How to Create a Funny Skit
We all love to watch funny skits. And when the actors are people we know, those skits can be even funnier. Sometimes the results are hilarious.
True, those skits can also bomb! To prevent this calamity from happening to you when you need to create a short, funny skit, just follow this template from a former funny skit I once created.
It is guaranteed to leave your audience in stitches. Would I lie to you?
Print each word on a separate poster.
TREE (Two or three tree signs)
Props: One Flashlight (with working battery)
One Toy pistol.
• Go to Office Depot/Office Max or whatever it is named these days and purchase 12 large white blank cardboard posters (approx. 24 X 22 inches).
• Upon each sheet of cardboard you will print in large letters – legible from a distance – with black magic marker the capitalized words shown in the box at the right. One word to a poster.
• Before the skit begins, place all the signs with the lettered side up on a large table at the side of the stage where it can be seen by the audience.
• One person who has the most stage presence will be the narrator. In a work environment, that may be the supervisor or manager.
• Hopefully, you have rehearsed the skit a few times with your actors and assigned each one the word on a sign.
• Assign more than one word if you have more signs than actors. The actors stand at the back of the stage during the skit. Each actor is told to get his or her sign from the table when his or her word is mentioned by the Narrator.
• That actor goes to center stage and holds the sign in front of him- or herself so the audience can read it. Then returns to the back of center stage.
Note to Narrator:
Emphasize each bold word that appears on a sign. Speak slowly and distinctly.
(The person with the CURTAIN sign is sitting on a chair center stage)
Narrator: “Welcome to our skit. Let us begin. The CURTAIN rises.
(The person with the CURTAIN sign slowly rises from the chair holding the sign front and center. Pauses while the audience laughs and then returns the sign to the table .)
Narrator: “It is morning and the SUN is shining.”
(The person with the SUN sign grabs sign from table, and shines the flashlight around for a few seconds and then retreats to the back of the stage holding the sign in front.)
Narrator: “The WIND is whispering through the TREES.”
(The TREE signs walk to the center of the stage and the WIND sign walks among them whispering.)
Narrator: “Now the WIND is getting stronger … and the TREES are shaking.”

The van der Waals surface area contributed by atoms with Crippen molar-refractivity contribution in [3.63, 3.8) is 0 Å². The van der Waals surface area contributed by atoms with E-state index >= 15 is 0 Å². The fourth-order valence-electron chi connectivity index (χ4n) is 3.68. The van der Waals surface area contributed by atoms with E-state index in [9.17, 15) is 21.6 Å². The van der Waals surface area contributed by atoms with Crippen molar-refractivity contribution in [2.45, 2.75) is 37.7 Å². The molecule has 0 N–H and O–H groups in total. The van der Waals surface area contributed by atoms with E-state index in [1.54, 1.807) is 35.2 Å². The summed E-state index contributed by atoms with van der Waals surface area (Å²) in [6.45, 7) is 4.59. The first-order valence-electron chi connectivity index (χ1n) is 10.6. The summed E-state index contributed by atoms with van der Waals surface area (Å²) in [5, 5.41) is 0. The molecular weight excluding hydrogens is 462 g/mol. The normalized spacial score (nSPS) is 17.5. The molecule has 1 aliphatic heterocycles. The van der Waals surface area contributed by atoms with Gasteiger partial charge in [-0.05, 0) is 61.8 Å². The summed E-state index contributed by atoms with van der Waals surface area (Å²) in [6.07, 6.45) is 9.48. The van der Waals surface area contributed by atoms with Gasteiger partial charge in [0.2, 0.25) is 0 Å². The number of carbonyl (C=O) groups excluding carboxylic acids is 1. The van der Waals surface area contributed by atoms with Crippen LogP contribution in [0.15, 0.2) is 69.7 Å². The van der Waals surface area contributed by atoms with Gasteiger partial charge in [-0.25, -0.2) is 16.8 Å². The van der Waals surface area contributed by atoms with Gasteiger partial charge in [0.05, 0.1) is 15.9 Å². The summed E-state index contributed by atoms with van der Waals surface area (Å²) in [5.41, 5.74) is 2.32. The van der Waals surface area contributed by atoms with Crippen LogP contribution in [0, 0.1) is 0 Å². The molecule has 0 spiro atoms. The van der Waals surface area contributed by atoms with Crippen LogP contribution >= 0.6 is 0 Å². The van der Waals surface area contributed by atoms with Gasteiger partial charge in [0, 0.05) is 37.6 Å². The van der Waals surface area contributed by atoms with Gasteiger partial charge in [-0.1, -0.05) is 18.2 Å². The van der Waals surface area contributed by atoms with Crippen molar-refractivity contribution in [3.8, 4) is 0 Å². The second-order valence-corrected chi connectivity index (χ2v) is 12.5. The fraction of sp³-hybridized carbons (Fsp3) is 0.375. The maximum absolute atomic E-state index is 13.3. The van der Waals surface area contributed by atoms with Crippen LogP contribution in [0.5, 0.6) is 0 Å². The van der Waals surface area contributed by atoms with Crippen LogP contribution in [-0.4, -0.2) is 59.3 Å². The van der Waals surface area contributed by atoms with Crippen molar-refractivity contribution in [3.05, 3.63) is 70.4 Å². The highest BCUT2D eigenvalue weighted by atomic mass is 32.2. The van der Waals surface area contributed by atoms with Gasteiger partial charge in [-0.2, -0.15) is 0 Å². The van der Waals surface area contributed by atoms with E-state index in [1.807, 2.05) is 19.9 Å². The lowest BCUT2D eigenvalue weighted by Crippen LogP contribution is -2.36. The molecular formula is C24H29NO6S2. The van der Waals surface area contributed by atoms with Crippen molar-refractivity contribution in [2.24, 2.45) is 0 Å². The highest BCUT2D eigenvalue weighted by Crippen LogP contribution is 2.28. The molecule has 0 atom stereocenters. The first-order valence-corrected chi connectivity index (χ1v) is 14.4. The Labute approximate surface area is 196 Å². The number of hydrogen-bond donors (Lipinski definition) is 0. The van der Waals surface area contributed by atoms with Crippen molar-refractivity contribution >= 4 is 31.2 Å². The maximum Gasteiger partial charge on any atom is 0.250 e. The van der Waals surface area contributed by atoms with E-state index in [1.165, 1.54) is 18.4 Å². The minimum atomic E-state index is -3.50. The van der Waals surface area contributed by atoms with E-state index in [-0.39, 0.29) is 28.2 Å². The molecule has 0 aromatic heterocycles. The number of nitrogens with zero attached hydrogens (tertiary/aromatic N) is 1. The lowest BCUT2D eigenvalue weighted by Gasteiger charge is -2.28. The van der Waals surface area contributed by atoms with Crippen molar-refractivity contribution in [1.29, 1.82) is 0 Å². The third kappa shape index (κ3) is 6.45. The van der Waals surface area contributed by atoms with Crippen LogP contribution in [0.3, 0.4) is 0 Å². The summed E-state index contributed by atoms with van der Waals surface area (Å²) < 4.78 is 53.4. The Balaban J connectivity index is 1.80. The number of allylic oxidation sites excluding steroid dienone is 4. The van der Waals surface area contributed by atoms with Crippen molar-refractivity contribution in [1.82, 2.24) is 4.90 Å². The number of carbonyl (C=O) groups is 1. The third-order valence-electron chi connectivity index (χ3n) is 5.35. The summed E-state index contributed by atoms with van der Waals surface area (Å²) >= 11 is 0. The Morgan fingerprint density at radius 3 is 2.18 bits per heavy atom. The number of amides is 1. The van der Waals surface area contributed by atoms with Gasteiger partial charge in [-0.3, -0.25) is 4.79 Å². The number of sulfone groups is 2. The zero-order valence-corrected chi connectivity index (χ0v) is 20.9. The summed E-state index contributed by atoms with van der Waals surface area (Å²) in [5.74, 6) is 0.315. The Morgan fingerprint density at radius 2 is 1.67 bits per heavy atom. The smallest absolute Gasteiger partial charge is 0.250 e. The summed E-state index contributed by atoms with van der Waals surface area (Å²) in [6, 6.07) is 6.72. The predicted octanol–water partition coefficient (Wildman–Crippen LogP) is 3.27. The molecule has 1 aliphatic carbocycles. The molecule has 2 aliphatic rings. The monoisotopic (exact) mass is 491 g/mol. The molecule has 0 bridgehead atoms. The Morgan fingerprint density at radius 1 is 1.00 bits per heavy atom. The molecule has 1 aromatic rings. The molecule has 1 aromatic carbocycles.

(The WIND sign flexes his/her muscles and the TREE signs start to shake.)
Narrator: “A storm may be brewing. The SUN has gone behind a CLOUD.”
(The CLOUD sign hurries to center stage and the SUN sign tries to hide behind it.)
Narrator: “Now RAIN is starting to fall …”
(The RAIN sign comes in and pretends to fall two or three times ... very carefully.)
After that prologue, you present whatever message you have decided upon and illustrate it with these or additional appropriate signs you have prepared beforehand.
In a work or school environment, you might want to extol the accomplishments of the team members. Here are a few lines of the dialogue I once used which you may find useful as a guide. Fictitious names have been used to protect the guilty.
Narrator: “I called this meeting with the team to review your most significant accomplishments this year. It is very important that we all meet our goals. Every sales call should result in a touchdown.”
(The DOWN sign walks to the center of the stage and everyone touches him/her.)
Narrator: “Every new and old client should become a raving fan.”
(Everyone begins to wave at each other).
Narrator: “I said raving – raving fan, not waving fan.”
“The WIND is really blowing now and the branches of the TREES are beginning to touch the ground.”
(The WIND sign makes blowing sounds and the TREE signs touch the ground several times.)
Narrator: "Billy D. Kidd, what has been your greatest accomplishment this year?"
Billy: “Stealing business from our biggest COMPETITOR.” (Approaches person with COMPETITOR sign waving pistol.)
Narrator: “You mean winning business from our competitor, don’t you, Billy?”
Billy: “Right, winning business. (Approaches COMPETITOR sign again and waves pistol.)
Narrator: Outside, the RAIN continues to fall.” (RAIN sign pretends to fall a few more times.)
Narrator: “And now you can hear the WIND begin to moan.” (WIND sign moans a few times.)
Narrator: “Lynn O’leum, tell us about one of your accomplishments.”
Lynn: “I have made it my business to become extremely proficient and learn everything I can about WINDOWS.” (Approaches actor with WINDOWS sign and begins to inspect it.)
“Oops, sorry, wrong Windows.”
Narrator: “I would like to mention that I successfully coached a paranoid schizophrenic, a full-blown bi-polar disorder, and a sociopathic personality.”
Billy: “Sounds like you had some very interesting coaching clients.”
Narrator: “Clients? No! Those were our employees!”
(Continue skit with your message for ten to fifteen more minutes.)
Narrator: The CURTAIN falls. (CURTAIN sign carefully falls to floor.)
Some of the factors that will contribute to the general hilarity when this skit is presented are:
1- The actors will constantly be grabbing the wrong signs and become excited.
2- The audience may be shouting out advice to help them.
3- Everyone is having fun.
Now go forth and be creative with your short funny skit.
“The difference between the almost right word and the right word is … the difference between the lightning bug and the lightning.” – Mark Twain
Mark knew what he was talkin’ about!
© Copyright ExecCoach (aka drbj) All rights reserved.
Author, "Much of What You Know about Job Search Just Ain't So."
- World’s Oldest Speech Writer
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